4. Cost of Living: The Euro. According the Numbeo website the cost of living in Portugal is 31.77% lower than the UK, with rent 49.29% lower. I have also seen it mentioned in several places that the cost is comparable to Latin America’s more developed countries. Although wages do not immediately look enticingly high (the average monthly wage is 985 euro), the standard of living is high. On the downside, costs in IVA, fuel and road tolls have risen recently.

Capela de Nossa Senhora da Rocha, Sunset, Algarve

Capela de Nossa, Sunset, Algarve

5. Accommodation: It is usually better to look for rental property after you have arrived. Short term rental is easier to find because Portugal is such a popular holiday destination. You may want to consider employing a housing agency (a 100 euro admin fee is typical) to help you with long term rentals as these are not well advertised – and can often be best found by speaking to the locals. In the cities, new apartments are typically in quiet neighbourhoods, clean and have all the mod cons. Older apartments are usually more expensive because they enjoy an historical location and beautiful architecture – but because of this often lack space, air-conditioning and car parking spaces. They can also be noisy due to groups of tourists. An average one-bedroom apartment in Lisbon costs around 600 euro a month, accommodation outside of the cities and tourist areas will be cheaper.

6. Language: Portuguese. English, French and Spanish are also spoken. Portuguese children learn English at school and are happy to practice it. Although it can be difficult, it is important that you try hard to learn Portuguese – the locals are usually glad to assist you in this.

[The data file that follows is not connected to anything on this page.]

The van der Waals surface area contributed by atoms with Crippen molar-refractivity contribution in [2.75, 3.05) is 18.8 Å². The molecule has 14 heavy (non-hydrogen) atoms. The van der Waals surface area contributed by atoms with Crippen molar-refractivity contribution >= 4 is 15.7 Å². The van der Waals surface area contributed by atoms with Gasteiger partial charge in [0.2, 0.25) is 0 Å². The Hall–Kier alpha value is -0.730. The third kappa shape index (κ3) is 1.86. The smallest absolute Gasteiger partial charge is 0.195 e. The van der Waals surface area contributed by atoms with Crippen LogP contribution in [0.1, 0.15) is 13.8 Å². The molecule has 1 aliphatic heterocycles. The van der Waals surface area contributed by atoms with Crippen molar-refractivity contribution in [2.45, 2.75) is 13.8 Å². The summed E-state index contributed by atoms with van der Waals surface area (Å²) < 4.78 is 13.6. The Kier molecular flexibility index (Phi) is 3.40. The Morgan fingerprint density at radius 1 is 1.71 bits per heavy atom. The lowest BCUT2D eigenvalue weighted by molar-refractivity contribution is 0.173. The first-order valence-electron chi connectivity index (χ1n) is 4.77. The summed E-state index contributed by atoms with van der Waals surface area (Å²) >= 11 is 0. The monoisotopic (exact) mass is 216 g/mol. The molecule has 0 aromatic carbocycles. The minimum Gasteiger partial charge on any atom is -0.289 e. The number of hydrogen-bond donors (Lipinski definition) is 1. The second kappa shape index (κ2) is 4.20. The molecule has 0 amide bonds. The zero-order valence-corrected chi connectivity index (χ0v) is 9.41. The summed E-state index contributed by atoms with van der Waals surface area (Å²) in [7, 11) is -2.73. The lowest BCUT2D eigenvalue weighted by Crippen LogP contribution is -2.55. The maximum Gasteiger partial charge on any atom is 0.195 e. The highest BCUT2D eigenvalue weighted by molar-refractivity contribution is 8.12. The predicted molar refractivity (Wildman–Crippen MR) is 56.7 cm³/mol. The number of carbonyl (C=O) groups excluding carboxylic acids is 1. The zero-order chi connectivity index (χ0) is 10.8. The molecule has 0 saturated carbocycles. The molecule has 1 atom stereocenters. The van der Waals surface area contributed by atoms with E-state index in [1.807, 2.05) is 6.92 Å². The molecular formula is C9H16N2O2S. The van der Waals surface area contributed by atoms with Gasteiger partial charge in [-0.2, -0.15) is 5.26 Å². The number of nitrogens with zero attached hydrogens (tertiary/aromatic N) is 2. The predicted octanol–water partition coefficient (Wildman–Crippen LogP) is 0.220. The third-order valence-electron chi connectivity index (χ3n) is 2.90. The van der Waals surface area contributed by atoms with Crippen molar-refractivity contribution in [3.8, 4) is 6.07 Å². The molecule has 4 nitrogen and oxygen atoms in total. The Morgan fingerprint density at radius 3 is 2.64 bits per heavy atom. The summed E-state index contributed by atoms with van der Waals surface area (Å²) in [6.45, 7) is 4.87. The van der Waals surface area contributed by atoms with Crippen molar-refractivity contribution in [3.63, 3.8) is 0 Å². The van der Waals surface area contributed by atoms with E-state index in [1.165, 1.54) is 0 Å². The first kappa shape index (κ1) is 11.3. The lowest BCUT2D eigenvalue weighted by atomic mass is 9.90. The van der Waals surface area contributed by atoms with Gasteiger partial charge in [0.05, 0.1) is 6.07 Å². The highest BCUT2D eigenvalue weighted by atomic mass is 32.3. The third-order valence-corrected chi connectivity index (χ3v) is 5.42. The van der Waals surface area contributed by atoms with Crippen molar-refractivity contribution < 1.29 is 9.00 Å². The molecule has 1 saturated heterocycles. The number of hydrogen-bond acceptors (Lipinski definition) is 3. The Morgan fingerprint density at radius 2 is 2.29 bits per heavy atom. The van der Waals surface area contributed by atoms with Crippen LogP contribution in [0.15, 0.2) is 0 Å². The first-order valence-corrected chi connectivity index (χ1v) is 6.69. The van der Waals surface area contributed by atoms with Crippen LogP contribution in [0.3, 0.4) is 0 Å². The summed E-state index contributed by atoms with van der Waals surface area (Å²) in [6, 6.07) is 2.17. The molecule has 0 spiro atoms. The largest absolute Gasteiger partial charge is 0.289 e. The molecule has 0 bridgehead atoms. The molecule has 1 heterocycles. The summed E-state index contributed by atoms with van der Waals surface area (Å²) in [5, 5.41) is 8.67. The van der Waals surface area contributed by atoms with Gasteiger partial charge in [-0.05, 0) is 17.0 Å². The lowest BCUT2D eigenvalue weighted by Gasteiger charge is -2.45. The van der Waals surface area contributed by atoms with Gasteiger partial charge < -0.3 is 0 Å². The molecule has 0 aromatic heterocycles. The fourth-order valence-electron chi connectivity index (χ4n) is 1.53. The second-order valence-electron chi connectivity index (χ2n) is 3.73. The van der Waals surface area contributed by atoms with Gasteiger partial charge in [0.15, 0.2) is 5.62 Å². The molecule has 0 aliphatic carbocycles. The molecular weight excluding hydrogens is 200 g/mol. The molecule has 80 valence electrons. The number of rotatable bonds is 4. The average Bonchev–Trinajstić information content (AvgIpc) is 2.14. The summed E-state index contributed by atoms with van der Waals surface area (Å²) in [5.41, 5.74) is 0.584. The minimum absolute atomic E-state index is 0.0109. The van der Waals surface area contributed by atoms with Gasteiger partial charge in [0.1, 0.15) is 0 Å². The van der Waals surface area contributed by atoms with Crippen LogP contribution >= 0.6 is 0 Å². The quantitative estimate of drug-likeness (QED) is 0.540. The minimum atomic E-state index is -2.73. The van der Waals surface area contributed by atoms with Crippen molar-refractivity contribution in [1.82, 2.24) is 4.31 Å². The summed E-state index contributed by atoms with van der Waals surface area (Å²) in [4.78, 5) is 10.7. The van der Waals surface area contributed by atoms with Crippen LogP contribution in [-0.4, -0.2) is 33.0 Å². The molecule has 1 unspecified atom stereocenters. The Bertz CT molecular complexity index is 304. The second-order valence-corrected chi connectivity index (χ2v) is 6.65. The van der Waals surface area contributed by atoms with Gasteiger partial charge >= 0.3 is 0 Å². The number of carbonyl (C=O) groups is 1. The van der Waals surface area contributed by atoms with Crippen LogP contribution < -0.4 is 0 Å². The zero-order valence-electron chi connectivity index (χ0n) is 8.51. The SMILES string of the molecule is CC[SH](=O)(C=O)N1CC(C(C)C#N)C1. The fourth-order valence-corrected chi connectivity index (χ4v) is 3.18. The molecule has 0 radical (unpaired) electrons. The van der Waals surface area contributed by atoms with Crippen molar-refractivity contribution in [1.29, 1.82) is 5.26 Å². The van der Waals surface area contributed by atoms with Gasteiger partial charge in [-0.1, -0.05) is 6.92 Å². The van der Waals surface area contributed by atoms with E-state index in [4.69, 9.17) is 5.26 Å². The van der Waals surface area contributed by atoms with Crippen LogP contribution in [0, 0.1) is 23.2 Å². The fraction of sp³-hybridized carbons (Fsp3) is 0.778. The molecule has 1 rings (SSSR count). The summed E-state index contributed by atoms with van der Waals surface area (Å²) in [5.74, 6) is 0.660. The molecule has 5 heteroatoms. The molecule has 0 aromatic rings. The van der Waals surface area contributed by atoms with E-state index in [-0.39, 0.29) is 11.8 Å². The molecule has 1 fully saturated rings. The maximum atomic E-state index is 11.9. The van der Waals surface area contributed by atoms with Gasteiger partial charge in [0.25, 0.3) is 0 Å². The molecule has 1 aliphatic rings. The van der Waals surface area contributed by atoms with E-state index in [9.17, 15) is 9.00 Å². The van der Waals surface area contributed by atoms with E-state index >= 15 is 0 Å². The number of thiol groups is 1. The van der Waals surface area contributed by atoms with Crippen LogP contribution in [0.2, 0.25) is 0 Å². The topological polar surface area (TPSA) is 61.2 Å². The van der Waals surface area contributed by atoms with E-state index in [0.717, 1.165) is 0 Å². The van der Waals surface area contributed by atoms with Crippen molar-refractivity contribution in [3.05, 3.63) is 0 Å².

7. Education:
State schools are free and it is relatively easy for expats to enrol their children. The best time to enrol is between January and May the previous school year. However, frequent teacher strikes and inconsistent standards in the state system, may prove off-putting. Those that can afford to go private often do so.
At private schools, fees are typically expensive, some extremely high. The admission process varies and could rely on interview, entrance exams or past school records.

8. Climate: Summers are hot and dry. Autumn is usually warm and sunny- this good weather at the beginning of November is referred to as St Martin’s Summer. Winters are relatively mild compared to the rest of Europe, colder in the Northern regions near Spain and there is sometimes snow on the Serra da Estrela mountains.

9. Healthcare: Health insurance is expensive in Portugal, but increasingly necessary, as their National Health Service declines in availability due to ‘austerity’ measures. Prescriptions are not a set price either – you pay for the price of the medicine – so these can also be higher than expected. It is important that you budget for healthcare.

10. Start now: Learn Portuguese, apply for residency, find accommodation and employment; then acclimatise. We are certain that the pros will outweigh the cons in this wonderful country – but go and find out for yourself!